I recently read a New York Times op ed by Professor Adam Lankford about his upcoming book The Myth of Martyrdom. In it, he compares terrorist suicide bombers with U.S. mass murderers who commit suicide -- and found that their psychological profiles were a match. In other words, he argues that if any of the perpetrators of mass shootings in the U.S. lived in Iraq, or Afghanistan, chances are that person would have acted out in the same way -- just with different weapons. However, the difference in the way we've reacted to foreign terrorists compared with domestic mass murder "terrorists" is striking.
After September 11th, we made a serious commitment to reducing the chances of that ever happening again. We banned box cutters, big toothpaste tubes and shampoo bottles on planes. We required passengers to take off shoes and other personal apparel during airport security screening. We embarked on a national and international eavesdropping effort to track suspicious people and actions in a huge database. And then we went to war in an effort to root out perceived weapons of mass destruction.
On the other hand, we didn't open up numerous mental health clinics overseas to treat those disturbed potential terrorists. We didn't encourage everyone to take flying lessons so they could steer passenger jets in an emergency. We didn't try to get every nation in the world to build more weapons of mass destruction as deterrence. We didn't say, "shoe bombs don't kill people, bad people kill people," and we didn't arm all airline personal and passengers.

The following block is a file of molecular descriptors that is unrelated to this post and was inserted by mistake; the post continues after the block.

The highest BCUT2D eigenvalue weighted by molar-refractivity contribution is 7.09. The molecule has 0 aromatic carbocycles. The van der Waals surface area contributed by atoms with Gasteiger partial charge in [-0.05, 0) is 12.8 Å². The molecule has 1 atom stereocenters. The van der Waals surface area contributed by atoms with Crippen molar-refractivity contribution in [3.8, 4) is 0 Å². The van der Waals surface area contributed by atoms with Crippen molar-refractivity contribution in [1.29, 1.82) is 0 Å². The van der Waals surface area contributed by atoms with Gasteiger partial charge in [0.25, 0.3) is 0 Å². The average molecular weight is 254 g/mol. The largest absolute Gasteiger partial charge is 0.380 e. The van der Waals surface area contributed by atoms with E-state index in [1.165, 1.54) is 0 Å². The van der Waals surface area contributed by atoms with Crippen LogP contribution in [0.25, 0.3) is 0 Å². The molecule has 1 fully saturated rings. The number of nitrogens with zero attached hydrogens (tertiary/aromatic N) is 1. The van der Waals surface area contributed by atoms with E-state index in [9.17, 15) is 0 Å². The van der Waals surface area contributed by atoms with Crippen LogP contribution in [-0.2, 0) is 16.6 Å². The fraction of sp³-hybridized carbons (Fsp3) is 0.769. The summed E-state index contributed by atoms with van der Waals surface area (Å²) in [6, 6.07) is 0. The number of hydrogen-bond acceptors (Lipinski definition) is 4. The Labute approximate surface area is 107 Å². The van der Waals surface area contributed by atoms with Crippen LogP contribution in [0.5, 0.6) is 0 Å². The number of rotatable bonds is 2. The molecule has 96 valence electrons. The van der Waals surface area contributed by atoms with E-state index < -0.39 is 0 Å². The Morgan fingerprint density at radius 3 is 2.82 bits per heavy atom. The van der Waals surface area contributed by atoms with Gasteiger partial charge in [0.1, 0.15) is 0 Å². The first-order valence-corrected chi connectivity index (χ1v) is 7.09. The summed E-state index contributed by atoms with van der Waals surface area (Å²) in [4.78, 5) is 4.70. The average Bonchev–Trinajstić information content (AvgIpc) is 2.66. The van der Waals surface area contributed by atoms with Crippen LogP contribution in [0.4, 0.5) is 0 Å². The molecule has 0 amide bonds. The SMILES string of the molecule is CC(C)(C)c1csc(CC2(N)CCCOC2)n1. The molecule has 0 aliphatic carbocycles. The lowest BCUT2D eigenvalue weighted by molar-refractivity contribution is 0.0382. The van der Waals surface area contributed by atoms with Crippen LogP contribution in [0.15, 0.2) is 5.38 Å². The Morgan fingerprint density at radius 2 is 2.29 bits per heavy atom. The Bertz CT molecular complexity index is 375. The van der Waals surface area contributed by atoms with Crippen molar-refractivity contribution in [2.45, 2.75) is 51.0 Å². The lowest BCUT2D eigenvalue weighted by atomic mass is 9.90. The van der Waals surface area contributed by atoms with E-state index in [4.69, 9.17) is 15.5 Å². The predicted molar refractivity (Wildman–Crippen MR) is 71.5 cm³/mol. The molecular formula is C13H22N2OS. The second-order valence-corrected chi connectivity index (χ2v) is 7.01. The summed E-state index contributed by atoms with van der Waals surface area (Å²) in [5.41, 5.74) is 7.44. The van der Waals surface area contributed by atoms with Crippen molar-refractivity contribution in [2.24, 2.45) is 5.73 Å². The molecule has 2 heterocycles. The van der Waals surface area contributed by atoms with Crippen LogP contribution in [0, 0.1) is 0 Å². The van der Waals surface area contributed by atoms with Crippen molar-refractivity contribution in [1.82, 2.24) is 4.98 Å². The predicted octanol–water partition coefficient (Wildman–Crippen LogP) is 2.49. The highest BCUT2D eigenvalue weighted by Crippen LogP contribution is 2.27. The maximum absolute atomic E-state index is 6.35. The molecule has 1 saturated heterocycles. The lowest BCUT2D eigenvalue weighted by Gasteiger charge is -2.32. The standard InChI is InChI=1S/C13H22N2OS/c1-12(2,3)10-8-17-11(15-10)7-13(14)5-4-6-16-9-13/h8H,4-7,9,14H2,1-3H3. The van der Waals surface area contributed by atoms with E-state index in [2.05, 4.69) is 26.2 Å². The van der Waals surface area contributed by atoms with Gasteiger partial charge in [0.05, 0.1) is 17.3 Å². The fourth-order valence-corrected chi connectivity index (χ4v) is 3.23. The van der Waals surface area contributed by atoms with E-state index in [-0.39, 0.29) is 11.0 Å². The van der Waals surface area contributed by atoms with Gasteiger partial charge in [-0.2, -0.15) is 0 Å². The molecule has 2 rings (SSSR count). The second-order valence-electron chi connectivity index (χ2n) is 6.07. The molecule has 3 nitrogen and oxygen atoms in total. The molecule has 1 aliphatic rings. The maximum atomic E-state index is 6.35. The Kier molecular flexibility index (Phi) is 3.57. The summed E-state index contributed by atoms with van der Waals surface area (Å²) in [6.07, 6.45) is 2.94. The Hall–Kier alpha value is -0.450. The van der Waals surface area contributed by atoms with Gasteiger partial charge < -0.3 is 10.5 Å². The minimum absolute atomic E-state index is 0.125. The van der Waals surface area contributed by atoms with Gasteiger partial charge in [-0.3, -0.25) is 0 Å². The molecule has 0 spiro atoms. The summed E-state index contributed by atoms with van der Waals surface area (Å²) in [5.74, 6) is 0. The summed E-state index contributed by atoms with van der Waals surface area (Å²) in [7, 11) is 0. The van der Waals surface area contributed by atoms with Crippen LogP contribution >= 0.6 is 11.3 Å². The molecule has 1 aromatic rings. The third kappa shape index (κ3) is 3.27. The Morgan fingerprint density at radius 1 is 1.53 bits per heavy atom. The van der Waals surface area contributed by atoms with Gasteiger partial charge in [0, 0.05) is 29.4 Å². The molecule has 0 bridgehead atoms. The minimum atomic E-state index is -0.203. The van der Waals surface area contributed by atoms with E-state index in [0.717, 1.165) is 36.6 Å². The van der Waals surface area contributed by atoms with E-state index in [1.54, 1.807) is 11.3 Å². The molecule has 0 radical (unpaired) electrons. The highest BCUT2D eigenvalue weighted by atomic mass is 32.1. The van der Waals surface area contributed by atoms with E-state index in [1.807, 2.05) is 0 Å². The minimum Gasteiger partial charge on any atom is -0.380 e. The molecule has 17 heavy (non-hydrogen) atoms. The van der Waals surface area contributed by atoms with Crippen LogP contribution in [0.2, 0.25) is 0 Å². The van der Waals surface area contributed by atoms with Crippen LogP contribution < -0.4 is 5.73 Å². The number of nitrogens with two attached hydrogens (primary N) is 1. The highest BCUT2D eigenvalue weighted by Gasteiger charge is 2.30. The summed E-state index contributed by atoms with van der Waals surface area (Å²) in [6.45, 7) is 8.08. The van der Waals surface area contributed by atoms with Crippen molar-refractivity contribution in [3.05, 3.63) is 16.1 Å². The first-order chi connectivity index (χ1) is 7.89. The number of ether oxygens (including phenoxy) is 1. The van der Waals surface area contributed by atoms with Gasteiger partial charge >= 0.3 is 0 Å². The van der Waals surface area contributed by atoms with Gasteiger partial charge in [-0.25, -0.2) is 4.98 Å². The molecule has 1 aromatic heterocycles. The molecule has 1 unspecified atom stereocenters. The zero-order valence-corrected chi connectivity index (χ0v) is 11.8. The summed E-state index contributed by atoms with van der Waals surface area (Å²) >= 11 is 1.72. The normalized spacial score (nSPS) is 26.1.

So far, the gun control debate in this country has been largely misdirected -- partly due to the fact that we have a $30 billion gun industry with NRA lobbyists funding well-organized propaganda -- and targeting politicians through campaign donations. But as far as I know -- no one is seriously suggesting that we should ban hunting rifles or minimize the fun people have at shooting ranges. I haven't seen any proposal to ban all handguns.
Rather, what many reasonable people have started to realize is that no one needs guns of mass human destruction unless their aim is to kill a lot of people at once -- a task best left to our military or SWAT teams, if necessary.
Actually, Americans are angrier about last month's horrific school shooting in Connecticut than they were about the September 11th terrorist attacks, according to a recent poll.
To put this in perspective, 9/11, Iraq and Afghanistan combined, resulted in about 10,000 American deaths. During that same 10-year period, according to government data, gun homicides resulted in more than 110,000 American deaths. And while not all of those deaths involved semiautomatic weapons, it still seems obvious that we could reduce those numbers by taking some basic, even conservative steps, like banning sales of certain weapons and cartridges, cross referencing gun and health databases, and funding more studies on gun violence.
In post-Newtown America, the simple fact remains: We need to treat gun violence as a serious threat to our common defense.